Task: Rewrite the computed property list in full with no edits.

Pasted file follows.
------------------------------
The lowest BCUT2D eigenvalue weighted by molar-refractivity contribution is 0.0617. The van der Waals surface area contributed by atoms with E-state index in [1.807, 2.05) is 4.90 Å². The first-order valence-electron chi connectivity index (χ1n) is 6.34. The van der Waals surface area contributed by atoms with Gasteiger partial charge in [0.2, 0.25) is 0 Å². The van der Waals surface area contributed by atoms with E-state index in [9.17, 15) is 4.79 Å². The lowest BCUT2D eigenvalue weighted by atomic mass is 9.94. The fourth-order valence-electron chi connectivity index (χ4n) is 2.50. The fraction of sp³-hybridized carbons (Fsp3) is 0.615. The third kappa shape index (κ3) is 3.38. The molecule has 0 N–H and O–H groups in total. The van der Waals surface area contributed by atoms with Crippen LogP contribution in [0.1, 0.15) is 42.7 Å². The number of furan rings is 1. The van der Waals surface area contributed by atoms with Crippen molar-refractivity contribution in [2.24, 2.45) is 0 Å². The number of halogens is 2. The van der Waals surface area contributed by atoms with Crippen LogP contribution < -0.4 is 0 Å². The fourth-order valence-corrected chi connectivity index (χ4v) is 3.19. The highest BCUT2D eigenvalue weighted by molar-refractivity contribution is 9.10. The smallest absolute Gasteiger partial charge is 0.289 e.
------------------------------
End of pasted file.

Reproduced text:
The lowest BCUT2D eigenvalue weighted by molar-refractivity contribution is 0.0617. The van der Waals surface area contributed by atoms with E-state index in [1.807, 2.05) is 4.90 Å². The first-order valence-electron chi connectivity index (χ1n) is 6.34. The van der Waals surface area contributed by atoms with Gasteiger partial charge in [0.2, 0.25) is 0 Å². The van der Waals surface area contributed by atoms with E-state index in [9.17, 15) is 4.79 Å². The lowest BCUT2D eigenvalue weighted by atomic mass is 9.94. The fourth-order valence-electron chi connectivity index (χ4n) is 2.50. The fraction of sp³-hybridized carbons (Fsp3) is 0.615. The third kappa shape index (κ3) is 3.38. The molecule has 0 N–H and O–H groups in total. The van der Waals surface area contributed by atoms with Crippen LogP contribution in [0.1, 0.15) is 42.7 Å². The number of furan rings is 1. The van der Waals surface area contributed by atoms with Crippen molar-refractivity contribution in [2.24, 2.45) is 0 Å². The number of halogens is 2. The van der Waals surface area contributed by atoms with Crippen LogP contribution < -0.4 is 0 Å². The fourth-order valence-corrected chi connectivity index (χ4v) is 3.19. The highest BCUT2D eigenvalue weighted by molar-refractivity contribution is 9.10. The smallest absolute Gasteiger partial charge is 0.289 e.